Photographer Sue Benton Unveils the Inherent Appeal of Abandoned Buildings

Photographer Sue Benton finds beauty in the most unlikely places. The longtime Fairfield County resident developed a love for gritty industrial buildings while growing up in Pittsburgh, PA. Although others pass by these memorials to another time without a thought, Benton finds Connecticut’s forgotten places irresistible. “Often, the intrinsic beauty of graffiti covering an old, stately building goes unnoticed,” she explains. “I love these neglected buildings—people just don’t see them anymore. It makes me happy to make them beautiful.” Her haunting photographs pop in saturated primary colors. “I play with color, light and focus to make these images hyperrealistic and idealized,” she says. See her work on display at Axel Interiors in Norwalk and online at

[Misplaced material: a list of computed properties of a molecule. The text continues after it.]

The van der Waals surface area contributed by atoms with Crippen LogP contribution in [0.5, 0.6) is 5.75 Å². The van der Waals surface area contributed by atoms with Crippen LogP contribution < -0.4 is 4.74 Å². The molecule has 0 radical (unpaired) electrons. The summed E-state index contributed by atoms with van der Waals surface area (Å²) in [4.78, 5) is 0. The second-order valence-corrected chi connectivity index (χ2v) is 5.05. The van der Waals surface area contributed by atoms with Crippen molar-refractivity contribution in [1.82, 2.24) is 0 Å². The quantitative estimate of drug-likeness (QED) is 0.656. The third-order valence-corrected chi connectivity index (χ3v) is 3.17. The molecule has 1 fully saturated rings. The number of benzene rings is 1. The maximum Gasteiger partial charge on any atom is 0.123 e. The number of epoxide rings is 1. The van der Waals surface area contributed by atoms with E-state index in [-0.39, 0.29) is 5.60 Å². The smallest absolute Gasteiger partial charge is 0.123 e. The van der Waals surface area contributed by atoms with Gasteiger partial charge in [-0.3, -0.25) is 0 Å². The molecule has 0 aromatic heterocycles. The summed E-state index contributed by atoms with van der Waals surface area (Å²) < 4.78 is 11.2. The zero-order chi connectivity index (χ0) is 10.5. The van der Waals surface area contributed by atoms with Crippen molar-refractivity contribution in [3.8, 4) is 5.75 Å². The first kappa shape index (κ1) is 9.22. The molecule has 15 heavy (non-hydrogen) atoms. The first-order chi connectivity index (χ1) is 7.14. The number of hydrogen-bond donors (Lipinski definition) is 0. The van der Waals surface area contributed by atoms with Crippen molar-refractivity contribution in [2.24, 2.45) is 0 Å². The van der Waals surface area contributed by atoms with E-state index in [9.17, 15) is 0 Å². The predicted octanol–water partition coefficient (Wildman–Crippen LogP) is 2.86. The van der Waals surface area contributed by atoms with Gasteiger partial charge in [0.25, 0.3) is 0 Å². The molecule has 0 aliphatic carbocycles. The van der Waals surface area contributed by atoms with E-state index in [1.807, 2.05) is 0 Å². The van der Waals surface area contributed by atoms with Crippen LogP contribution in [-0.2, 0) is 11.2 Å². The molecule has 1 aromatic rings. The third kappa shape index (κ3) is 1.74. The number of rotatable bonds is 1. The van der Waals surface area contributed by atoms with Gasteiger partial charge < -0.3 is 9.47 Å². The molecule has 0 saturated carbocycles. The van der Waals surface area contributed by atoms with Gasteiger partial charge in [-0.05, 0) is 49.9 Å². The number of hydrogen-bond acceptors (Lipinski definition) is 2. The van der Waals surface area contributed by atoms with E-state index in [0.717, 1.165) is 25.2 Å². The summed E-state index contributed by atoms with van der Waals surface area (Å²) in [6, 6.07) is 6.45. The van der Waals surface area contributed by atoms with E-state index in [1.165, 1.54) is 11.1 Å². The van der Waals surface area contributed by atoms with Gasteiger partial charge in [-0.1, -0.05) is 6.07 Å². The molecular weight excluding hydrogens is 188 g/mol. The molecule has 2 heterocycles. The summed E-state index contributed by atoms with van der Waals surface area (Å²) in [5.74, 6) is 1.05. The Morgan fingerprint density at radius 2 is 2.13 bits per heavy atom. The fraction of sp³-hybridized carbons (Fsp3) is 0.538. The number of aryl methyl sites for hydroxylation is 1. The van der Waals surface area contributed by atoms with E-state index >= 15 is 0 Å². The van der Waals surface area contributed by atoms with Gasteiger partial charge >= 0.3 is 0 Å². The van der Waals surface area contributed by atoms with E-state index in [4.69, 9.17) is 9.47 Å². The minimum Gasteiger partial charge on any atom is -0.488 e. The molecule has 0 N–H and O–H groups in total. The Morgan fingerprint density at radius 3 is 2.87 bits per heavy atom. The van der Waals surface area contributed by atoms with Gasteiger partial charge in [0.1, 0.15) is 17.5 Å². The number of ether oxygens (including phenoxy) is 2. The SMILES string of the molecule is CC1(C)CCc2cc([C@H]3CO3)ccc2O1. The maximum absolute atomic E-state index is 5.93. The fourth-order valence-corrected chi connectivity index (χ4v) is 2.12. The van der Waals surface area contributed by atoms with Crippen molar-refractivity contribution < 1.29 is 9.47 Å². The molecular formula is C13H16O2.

Chromium Process.76 by Sue BentonTitle: Chromium Process.76
Location: Corner of Canal and Center Streets, Shelton
Significance: The Chromium Process Co. moved its metal-finishing business to this building over the Housatonic Canal in 1929. Environmental concerns led to its closing in 1963. It is scheduled to be razed this year.         

22.1 by Sue BentonTitle: 22.1
Location: 325 Lafayette St., Bridgeport
Significance: This former Corset factory building dates to the late 1800s. Factory buildings lined the block at the end of the century. Today, some of them have been converted into apartments, such as the Lofts on Lafayette.     

Flower Bridge by Sue BentonTitle: Flower Bridge
Location: 375 Howard Ave., Bridgeport
Significance: This late-1800s factory was first the home of the Bridgeport Organ Company. In 1898, due to the popularity of the phonograph, it changed its tune and became the American Graphophone Company.  

OMP Ghost by Sue BentonTitle: OMP Ghost
Location: 375 Howard Ave., Bridgeport
Significance: Graffiti artwork and Christmas lights on the American Graphophone Company building, part of a complex of nine factories, add to the ever-changing urban landscape. 

A version of this article appeared in the October 2016 issue of CTC&G (Connecticut Cottages & Gardens) with the headline: Hidden in Plain Sight.